Aldi is building its biggest-ever store in the UK, and says it'll be the first of many the same size, making them less of a squeeze for customers.
The store, in Louth, Lincolnshire, will be an impressive 19,000 square feet, with a sales area of 13,498 square feet. That's 2,500 square feet bigger than most of its current stores. There will be parking for more than 100 cars.
The site's now being cleared, and building work is expected to start in April, with the store scheduled to open in October. It's expected to employ as many as 50 people.
"This will be the new standard size for all future Aldi UK stores," says Aldi's property director for Yorkshire and Lincolnshire, Mark Taylor.
"Previously the average size of our stores was 16,500 square feet, but this new larger size will enable us to display our products in a more consumer friendly way."
Last summer, the discounter announced plans to go head-to-head with the major supermarkets with a £600 million expansion. It's planning to open 60 new stores this year, with new regional distribution centres in Barnsley and Cardiff.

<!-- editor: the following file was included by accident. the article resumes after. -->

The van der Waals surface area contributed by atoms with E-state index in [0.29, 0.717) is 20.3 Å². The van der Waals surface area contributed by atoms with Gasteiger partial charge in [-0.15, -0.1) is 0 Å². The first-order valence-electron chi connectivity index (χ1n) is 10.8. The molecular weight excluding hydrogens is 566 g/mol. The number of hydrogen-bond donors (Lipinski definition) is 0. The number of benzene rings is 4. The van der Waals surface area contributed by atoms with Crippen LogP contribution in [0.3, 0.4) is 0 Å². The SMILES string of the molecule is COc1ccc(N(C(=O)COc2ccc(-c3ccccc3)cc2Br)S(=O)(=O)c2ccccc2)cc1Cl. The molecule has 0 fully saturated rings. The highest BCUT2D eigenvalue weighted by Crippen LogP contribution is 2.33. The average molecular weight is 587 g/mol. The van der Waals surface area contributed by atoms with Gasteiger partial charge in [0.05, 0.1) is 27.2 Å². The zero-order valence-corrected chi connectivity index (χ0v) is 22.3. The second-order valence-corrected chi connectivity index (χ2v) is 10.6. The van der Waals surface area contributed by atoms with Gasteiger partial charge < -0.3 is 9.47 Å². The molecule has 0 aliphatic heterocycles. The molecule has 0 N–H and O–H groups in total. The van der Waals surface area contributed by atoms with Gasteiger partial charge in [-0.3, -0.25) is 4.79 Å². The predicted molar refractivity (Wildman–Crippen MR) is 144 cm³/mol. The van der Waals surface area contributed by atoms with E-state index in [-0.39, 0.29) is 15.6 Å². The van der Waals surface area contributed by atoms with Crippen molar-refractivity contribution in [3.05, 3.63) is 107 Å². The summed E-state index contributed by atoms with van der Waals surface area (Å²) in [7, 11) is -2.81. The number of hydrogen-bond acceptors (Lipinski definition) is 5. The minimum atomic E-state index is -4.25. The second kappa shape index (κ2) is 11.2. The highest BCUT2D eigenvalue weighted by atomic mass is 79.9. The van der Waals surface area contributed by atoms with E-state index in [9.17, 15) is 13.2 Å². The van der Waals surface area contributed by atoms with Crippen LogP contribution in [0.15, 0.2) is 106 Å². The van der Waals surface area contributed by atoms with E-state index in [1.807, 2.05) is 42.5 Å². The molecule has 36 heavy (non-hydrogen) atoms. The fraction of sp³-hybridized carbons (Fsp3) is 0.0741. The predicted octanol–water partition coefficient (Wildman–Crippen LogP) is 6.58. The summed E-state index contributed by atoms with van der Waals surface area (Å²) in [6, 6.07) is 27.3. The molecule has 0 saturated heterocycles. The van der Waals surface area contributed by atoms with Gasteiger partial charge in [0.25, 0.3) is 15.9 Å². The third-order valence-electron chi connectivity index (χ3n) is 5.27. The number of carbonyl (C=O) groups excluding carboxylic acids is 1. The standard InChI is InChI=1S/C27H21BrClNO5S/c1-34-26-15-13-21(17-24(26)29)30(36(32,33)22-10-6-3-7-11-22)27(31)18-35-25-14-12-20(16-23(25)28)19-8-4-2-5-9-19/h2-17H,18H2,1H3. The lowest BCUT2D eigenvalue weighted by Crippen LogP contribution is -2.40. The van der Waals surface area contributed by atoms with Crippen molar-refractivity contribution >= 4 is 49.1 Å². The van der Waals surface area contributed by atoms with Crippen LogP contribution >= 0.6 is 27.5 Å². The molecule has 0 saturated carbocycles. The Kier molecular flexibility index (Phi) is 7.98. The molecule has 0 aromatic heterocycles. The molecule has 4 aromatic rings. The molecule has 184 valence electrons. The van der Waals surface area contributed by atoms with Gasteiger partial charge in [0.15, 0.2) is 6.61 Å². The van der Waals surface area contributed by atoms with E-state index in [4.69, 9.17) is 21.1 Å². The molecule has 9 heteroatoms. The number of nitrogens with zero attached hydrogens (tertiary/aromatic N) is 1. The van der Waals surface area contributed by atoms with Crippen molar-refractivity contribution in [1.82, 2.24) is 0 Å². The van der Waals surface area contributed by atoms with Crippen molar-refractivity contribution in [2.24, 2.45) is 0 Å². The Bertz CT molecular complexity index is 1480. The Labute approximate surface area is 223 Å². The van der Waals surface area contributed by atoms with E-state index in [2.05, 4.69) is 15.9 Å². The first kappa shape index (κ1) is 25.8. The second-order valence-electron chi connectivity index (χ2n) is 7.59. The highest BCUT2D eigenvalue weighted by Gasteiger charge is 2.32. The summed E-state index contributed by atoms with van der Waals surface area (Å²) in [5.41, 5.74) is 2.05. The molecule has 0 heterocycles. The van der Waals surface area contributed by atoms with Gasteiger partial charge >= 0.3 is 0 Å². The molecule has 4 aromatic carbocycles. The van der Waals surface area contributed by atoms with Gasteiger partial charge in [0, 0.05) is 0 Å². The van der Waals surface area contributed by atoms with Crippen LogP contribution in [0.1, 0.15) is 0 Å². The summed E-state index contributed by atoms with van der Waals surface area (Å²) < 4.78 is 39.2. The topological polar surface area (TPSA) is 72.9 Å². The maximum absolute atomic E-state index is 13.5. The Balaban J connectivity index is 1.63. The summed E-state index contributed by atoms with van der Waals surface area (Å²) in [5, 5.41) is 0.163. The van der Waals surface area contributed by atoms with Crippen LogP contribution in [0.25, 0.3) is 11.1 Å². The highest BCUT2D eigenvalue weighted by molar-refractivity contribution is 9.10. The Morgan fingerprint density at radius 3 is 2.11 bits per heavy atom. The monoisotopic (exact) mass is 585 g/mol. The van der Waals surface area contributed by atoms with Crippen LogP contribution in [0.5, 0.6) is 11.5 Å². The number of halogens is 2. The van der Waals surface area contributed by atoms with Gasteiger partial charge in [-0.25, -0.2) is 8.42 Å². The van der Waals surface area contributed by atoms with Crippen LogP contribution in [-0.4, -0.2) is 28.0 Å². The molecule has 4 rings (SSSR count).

Existing stores will have a major refurbishment, and staff numbers are expected to double to 24,000.
Overall, however, there's a trend for supermarkets to get smaller. Customers are increasingly abandoning the 'big shop', and buying more often from smaller stores - when they're not buying online, that is.
And with financial pressures hitting them hard, the major supermarkets are responding with caution: according to the CBRE, proposals for new floor space last year were at their lowest level since the start of the financial crisis.
"The reason for the shift to smaller stores is in part a response to changing consumer shopping patterns but also because they are require less capital expenditure to deliver, have less impact on trade of existing stores and are easier to secure planning," says CBRE director Chris Keen.
Aldi's strategy of expansion stands in stark contrast to Tesco's plans, with the UK's biggest grocery chain recently announcing that it was to close 43 stores and abandon the opening of many more. But the company can afford to be confident: new figures from Kantar Worldpanel this week reveal that its market share is still rising, and now stands at 4.8%.
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